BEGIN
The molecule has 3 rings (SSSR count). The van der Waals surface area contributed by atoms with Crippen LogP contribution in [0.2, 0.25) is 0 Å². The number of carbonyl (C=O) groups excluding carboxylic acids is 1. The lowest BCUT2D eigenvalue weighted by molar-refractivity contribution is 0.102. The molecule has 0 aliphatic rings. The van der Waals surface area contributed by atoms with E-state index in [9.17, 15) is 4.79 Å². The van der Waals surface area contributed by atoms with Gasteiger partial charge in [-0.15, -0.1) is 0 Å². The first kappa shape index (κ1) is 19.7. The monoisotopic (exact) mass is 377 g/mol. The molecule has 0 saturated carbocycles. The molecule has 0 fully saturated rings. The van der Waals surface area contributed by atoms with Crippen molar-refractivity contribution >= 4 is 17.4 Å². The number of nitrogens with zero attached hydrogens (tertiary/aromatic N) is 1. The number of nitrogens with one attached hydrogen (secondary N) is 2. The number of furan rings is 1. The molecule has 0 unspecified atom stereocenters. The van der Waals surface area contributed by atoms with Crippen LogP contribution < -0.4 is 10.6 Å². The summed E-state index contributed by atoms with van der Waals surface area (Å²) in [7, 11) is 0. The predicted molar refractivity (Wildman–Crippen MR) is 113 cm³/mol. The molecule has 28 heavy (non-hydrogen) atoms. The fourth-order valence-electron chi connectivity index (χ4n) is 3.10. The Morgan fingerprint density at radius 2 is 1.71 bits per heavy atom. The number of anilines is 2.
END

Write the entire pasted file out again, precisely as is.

The molecule has 3 rings (SSSR count). The van der Waals surface area contributed by atoms with Crippen LogP contribution in [0.2, 0.25) is 0 Å². The number of carbonyl (C=O) groups excluding carboxylic acids is 1. The lowest BCUT2D eigenvalue weighted by molar-refractivity contribution is 0.102. The molecule has 0 aliphatic rings. The van der Waals surface area contributed by atoms with E-state index in [9.17, 15) is 4.79 Å². The van der Waals surface area contributed by atoms with Gasteiger partial charge in [-0.15, -0.1) is 0 Å². The first kappa shape index (κ1) is 19.7. The monoisotopic (exact) mass is 377 g/mol. The molecule has 0 saturated carbocycles. The molecule has 0 fully saturated rings. The van der Waals surface area contributed by atoms with Crippen molar-refractivity contribution >= 4 is 17.4 Å². The number of nitrogens with zero attached hydrogens (tertiary/aromatic N) is 1. The number of nitrogens with one attached hydrogen (secondary N) is 2. The number of furan rings is 1. The molecule has 0 unspecified atom stereocenters. The van der Waals surface area contributed by atoms with Crippen LogP contribution < -0.4 is 10.6 Å². The summed E-state index contributed by atoms with van der Waals surface area (Å²) in [7, 11) is 0. The predicted molar refractivity (Wildman–Crippen MR) is 113 cm³/mol. The molecule has 28 heavy (non-hydrogen) atoms. The fourth-order valence-electron chi connectivity index (χ4n) is 3.10. The Morgan fingerprint density at radius 2 is 1.71 bits per heavy atom. The number of anilines is 2.